Malcolm Ginsberg

Malcolm Ginsberg is the editor in chief of Business Travel News, a member of the International Travel Writers Alliance and a noted analyst on aviation matters. He is also seen from time to time on TV and heard on the radio.  His fortnightly column will cover worldwide travel news items of interest to Jewish Weekly readers.  Over the years he has been hosted by communities as varied as Hong Kong, Hobart in Australia, Quito in Ecuador, and Cape Town, a very Jewish city at the tip of South Africa.

This first article highlights the fine selection of flights to Israel this summer, plus cruising and mention of Berlin.

On the air travel to Israel front there has never been such tremendous choice of airlines, six operating non-stop from the London area, plus two from Manchester, all competing with on-board service and price.

The big news for travellers to Tel Aviv is the introduction of non-stop flights from Luton by Hungarian low-cost carrier (LCC) Wizz. The Jewish Weekly was on the inaugural flight last weekend and will also be visiting Eilat, where we hope to report on progress with the new Ramon International Airport expected to be open by Passover next year. Wizz services operate Tuesdays, Thursdays and Sundays, departing at 15:20 landing at 20:35 with the return at 21:25/00:50. Kosher snacks are available on all Wizz flights.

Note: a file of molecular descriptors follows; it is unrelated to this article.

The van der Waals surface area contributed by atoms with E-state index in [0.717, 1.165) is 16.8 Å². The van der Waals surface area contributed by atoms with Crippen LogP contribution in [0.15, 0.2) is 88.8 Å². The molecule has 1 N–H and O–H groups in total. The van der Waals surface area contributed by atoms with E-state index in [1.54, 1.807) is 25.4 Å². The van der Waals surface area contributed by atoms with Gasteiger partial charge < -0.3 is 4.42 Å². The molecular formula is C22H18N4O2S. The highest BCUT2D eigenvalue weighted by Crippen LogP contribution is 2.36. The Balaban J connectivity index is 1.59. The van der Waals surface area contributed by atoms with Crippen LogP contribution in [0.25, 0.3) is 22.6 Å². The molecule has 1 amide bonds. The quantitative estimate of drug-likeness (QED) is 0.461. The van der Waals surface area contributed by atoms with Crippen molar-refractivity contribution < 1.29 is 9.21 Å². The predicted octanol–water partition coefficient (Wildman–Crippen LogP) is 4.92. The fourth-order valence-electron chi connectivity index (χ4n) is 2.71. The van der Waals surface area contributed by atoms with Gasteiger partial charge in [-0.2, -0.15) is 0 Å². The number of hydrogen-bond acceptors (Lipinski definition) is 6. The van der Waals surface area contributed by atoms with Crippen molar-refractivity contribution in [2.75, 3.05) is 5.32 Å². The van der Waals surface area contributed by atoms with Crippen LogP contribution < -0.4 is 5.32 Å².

Wizz was founded in 2003 and has the largest fleet of any Hungarian airline, although it is not a flag carrier. From Tel Aviv it also serves Bulgaria, the Czech Republic, Hungary, Latvia, Lithuania, Poland and Romania. Its Jersey-based parent company, Wizz Air Holdings Plc, is listed on the London Stock Exchange and is a constituent of the FTSE 250 Index.

From Luton, Monarch offers Tel Aviv,, and also Eilat (Ovda) in the winter plus Manchester all year round. EasyJet flies to Tel Aviv from Luton and Gatwick (which is cheaper) and also from Manchester. Hermolis smoked salmon bagels are available on board. El Al has a full service two-class offering with kosher courtesy lounge facilities for those at the front in the excellent Swissport Aspire Lounge, which overlooks the main departure shopping area. It is available to all travellers priced for a one-off visit at £24, offering a courtesy bar, delicious bites and of course free Wi-Fi. Spa facilities are available.

El Al is also at Heathrow Terminal 4 and has added a brand new King David lounge. The road drop-off is particularly easy and the terminal is the smallest oF the airport and never busy. However, the Piccadilly Line is less frequent than to the central area and Terminal 5. Just give yourself a little more time if coming by Tube. There is also a King David lounge at Ben Gurion of course (the Heathrow one is nicer and more modern), and in August El Al is expected to take delivery of its first Boeing 787 Dreamliner – but we still have to hear when it is coming on the London routes.

For British Airways it is Terminal 5 and (still) courtesy refreshments on board, but business class clients requiring kosher need to book in advance. From Stansted there are flights three times per week with the Israeli low-cost carrier Arkia all year round. Arkia is nearly as old as Israel itself, and as well as domestic flights to Eilat it operates an extensive European programme with Boeing 757s and new Airbus and Boeing aircraft on order.